Summer 2018 in the USA! – Part 1

My first academic year at the Kumon Leysin Academy of Switzerland wrapped up at the end of May, and since then I flew from Switzerland to the USA and have been spending my 6 weeks of summer vacation with my American friends and family!

In Ohio, I celebrated my sweet niece Ava Faith’s 2nd birthday…

(You cannot hear my accompaniment in the background, but this was my debut performance of “Happy Birthday!” on the guitar!  Next time I clearly need to play louder – noted.)

My sister and I then drove out to Cape May, New Jersey for a weekend on the beach!  I was an honorary Zeta Zeta Zeta sorority sister for the weekend and we enjoyed lots of quality time in the car (8 hours each way with a 2-year-old!), fun in the clouds (the weather did not exactly cooperate), salt water taffy, fudge, and walks along the Atlantic Ocean!  Ava was not a fan of the sand or the water, but clinging to her mommy like a monkey made her happy and so we managed a nice sister beach pic below. 🙂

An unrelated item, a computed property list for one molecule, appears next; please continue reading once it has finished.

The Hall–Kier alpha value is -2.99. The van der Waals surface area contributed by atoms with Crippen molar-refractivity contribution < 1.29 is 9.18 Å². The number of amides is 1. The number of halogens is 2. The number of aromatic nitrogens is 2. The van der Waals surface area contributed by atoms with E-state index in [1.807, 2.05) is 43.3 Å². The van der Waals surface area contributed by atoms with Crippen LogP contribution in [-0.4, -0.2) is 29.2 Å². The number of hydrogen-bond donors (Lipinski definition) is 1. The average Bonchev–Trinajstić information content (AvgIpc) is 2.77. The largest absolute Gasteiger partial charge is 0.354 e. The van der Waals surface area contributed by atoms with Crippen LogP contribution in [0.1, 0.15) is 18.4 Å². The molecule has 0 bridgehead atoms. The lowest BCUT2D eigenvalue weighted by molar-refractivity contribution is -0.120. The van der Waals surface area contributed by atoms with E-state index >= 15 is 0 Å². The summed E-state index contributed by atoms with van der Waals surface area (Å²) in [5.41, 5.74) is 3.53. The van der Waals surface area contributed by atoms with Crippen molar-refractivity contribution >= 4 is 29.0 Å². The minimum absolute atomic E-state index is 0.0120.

Next up was a week-long trip with my sister-in-law to visit my cousin, Joanna, in Denver, Colorado!  Denver is a fun town with a young, outdoor, up-and-coming trendy vibe.  Some of my favorite spots in the city were Denver Central Market, Linger rooftop bar and Little Man Ice Cream in the Highlands neighborhood, Bar Dough (where Top Chef contestant Carrie Baird is Executive Chef), happy hour at Work & Class, and running along Cherry Creek Trail – where if you accidentally run on the path designated for bikers, like I did, you are sure to take the heat from the locals.  These people are serious about their sport, lesson learned!